Conquer the Dreaded Table of Contents

Edited 09/26/2015: There’s still some fairly useful information in here, but there’s a far easier way to make a better looking TOC in Word.  See my latest post on it here.

There’s a lot of debate in the eBook world about whether or not eBooks actually need a Table of Contents.  The trends is leaning toward short story and anthology collections should definitely have one and novels may not need one.  Personally, I like the idea of a TOC in novels but that’s just because I’ll usually go back and read parts of a book later.  A TOC makes that a lot easier to do.  I’ve also been toying with the idea of adding a last page enty into my table of contents to support people like me who like to read the last page of a novel just to see what happens.

Fortunately, making a decent Table of Contents is fairly easy in Word.  Formatting it is a bit trickier but by no means rocket surgery.  It’s just step intensive and prone to failure.  Before you begin remember a couple things: have a backup of your book and Ctrl-Z (undo) is your friend.  We’re going to start with a raw Word doc (it’s got story titles and the first paragraphs of some of the stories I’m working on) and proceed through making a table of contents and formatting it for an eBook.

If you want to make life easy for yourself, get the whole book done before you even begin tackling this.  I’m not kidding here, you want the whole thing done and ready to go.  The TOC is absolutely the last thing you want to do because any changes in the text will mean you have to rebuild the TOC.

As a side note, this is an image-heavy post but the images are actually useful (unlike most of what I put in blog posts), so check them out.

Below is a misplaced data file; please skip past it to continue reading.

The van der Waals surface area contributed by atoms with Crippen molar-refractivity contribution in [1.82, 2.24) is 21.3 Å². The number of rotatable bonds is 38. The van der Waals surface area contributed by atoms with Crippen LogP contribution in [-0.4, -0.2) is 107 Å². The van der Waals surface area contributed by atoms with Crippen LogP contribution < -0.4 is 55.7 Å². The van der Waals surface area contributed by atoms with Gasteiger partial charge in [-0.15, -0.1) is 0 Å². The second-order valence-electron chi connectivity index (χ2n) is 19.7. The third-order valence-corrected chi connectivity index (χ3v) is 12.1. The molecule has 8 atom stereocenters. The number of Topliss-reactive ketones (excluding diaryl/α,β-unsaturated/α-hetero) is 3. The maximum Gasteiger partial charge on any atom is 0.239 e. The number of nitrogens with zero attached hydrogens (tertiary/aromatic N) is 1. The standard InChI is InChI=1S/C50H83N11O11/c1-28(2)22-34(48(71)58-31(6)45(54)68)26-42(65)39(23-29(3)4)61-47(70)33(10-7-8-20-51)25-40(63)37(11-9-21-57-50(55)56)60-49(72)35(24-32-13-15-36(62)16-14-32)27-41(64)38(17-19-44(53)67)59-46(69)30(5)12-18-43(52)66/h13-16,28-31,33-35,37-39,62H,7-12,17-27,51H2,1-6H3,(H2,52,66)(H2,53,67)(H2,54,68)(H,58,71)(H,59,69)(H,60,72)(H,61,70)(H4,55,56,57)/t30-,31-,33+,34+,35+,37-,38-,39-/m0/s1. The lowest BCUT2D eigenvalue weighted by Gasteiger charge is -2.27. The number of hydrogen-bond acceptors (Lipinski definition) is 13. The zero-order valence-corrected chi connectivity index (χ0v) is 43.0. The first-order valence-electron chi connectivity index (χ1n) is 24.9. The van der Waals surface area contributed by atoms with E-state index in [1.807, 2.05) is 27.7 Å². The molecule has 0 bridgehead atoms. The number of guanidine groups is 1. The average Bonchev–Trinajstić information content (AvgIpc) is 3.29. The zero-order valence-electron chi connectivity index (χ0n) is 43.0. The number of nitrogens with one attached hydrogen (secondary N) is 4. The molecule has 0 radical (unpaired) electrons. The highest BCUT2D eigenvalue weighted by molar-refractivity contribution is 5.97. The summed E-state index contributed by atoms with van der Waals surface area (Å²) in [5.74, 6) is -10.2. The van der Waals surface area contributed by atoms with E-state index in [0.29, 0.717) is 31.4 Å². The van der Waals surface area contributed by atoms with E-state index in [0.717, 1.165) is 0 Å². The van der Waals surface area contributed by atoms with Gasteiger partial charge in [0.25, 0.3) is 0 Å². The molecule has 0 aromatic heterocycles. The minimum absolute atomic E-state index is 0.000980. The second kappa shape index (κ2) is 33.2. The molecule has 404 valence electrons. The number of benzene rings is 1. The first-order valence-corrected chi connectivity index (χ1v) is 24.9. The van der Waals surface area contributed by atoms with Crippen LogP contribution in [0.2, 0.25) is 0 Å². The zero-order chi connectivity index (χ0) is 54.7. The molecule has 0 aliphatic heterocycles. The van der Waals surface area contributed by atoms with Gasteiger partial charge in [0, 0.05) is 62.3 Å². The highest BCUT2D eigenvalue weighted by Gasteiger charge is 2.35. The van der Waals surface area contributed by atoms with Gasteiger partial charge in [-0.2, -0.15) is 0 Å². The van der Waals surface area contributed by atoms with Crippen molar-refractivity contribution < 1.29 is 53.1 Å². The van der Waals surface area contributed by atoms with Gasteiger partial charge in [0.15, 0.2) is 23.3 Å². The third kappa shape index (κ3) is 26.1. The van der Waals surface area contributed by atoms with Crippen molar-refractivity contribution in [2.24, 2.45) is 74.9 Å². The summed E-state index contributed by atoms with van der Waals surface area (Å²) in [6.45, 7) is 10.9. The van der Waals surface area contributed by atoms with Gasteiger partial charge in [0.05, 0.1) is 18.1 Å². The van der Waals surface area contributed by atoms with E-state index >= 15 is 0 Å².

This whole post springs off an earlier post about eBook formatting that I felt lacked some of the necessary steps to make it really useful.  Before you begin, make sure you’ve got some software handy and a basic understanding of how to use it.

Calibre (a wonderful and free eBook converter)

Sigil (a piece of software that will let you crack open ePub files and modify the HTML inside of them directly)

Kindle Previewer (an Amazon tool that will let you convert ePub to mobi using Amazon’s KindleGen software and see what your final file will look like on a Kindle)

A word processor (I used Word 2010, Libre Office and OpenOffice have similar features and cost much less)

To get started I mocked up a collection of stories and added a couple paragraphs from each one.  This is just meant to represent a normal document.  Your manuscript is probably a bit longer than two pages.  Normally you’d have page breaks between the stories but that’s beside the point and I’m a bit lazy tonight. (Click each picture to embiggen them, or right click and open in a new tab).

The actual stories will be out later this summer

The actual stories will be out later this summer

Not much to see here.  This is just some story titles and some text using Word’s default styles.  That’s okay because this is about the dreaded Table of Contents not the rest of the book.  The rest of the book is actually much easier to deal with.